It was an honor to chair this Administration’s first meeting of the President’s Interagency Task Force to Monitor and Combat Trafficking in Persons. Today I was proud to be joined by several members of the U.S. Advisory Council on Human Trafficking. They set a courageous example of service for the United States, and for the world, by choosing to transform their harrowing experiences into powerful advocacy. I was honored to present the Presidential Award for Extraordinary Efforts to Combat Trafficking in Persons to Ms. Minal Patel Davis and Mr. William C. Woolf III.
The U.S. government is seeking new ways to leverage input from human trafficking survivors to strengthen federal policy and programming efforts. The State Department is doing its part through four key initiatives:
Last year, we launched the Program to End Modern Slavery, a congressionally-funded U.S. foreign assistance program that seeks to achieve a measurable reduction in the prevalence of modern slavery in specific countries or regions. The Program began with an initial investment of $25 million for the Global Fund to End Modern Slavery, and now we have just awarded a second contribution of $25 million to the Global Fund and the University of Georgia Research Foundation to continue this important work. Congress has made yet another $25 million available for fiscal year 2018, which will bring our total investment for this important Program to $75 million.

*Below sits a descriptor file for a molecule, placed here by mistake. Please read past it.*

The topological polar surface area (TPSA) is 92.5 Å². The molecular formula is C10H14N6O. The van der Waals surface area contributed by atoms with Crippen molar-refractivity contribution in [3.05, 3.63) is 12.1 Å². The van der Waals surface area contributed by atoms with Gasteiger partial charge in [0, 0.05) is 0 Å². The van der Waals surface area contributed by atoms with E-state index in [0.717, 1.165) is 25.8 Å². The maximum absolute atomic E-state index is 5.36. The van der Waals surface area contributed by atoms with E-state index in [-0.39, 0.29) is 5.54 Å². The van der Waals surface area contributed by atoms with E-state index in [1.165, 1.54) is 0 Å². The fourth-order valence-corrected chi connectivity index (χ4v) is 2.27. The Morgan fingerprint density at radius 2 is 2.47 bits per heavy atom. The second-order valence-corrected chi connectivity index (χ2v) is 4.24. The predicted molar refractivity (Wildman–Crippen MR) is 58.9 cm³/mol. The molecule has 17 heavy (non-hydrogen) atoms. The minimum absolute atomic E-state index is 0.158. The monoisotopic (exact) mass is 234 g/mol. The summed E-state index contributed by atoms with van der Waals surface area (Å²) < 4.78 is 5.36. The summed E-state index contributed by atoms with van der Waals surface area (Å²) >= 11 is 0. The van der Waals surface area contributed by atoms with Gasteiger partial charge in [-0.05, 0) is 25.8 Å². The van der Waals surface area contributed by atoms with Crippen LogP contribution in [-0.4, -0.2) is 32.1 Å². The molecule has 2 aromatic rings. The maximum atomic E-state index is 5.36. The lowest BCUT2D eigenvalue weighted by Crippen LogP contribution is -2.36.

The Department’s Domestic Worker In-person Registration Program will expand to two new cities in 2019. This program was developed to enhance protection and oversight of foreign domestic workers employed by foreign mission and international organization personnel.
The State Department will release a new Know Your Rights video that will air in U.S embassies and consulates to increase visa applicants’ awareness of their rights, help them identify human trafficking situations, and lead them to both avoid and report suspicious activity.
And finally, the State Department just awarded a contract to create the Human Trafficking Expert Consultant Network, which will allow us to meaningfully incorporate survivor input into the Department’s anti-trafficking work, while compensating survivors for their expertise.
On behalf of the President’s Interagency Task Force, the United States government remains unwavering on this issue.
Source: US Department of State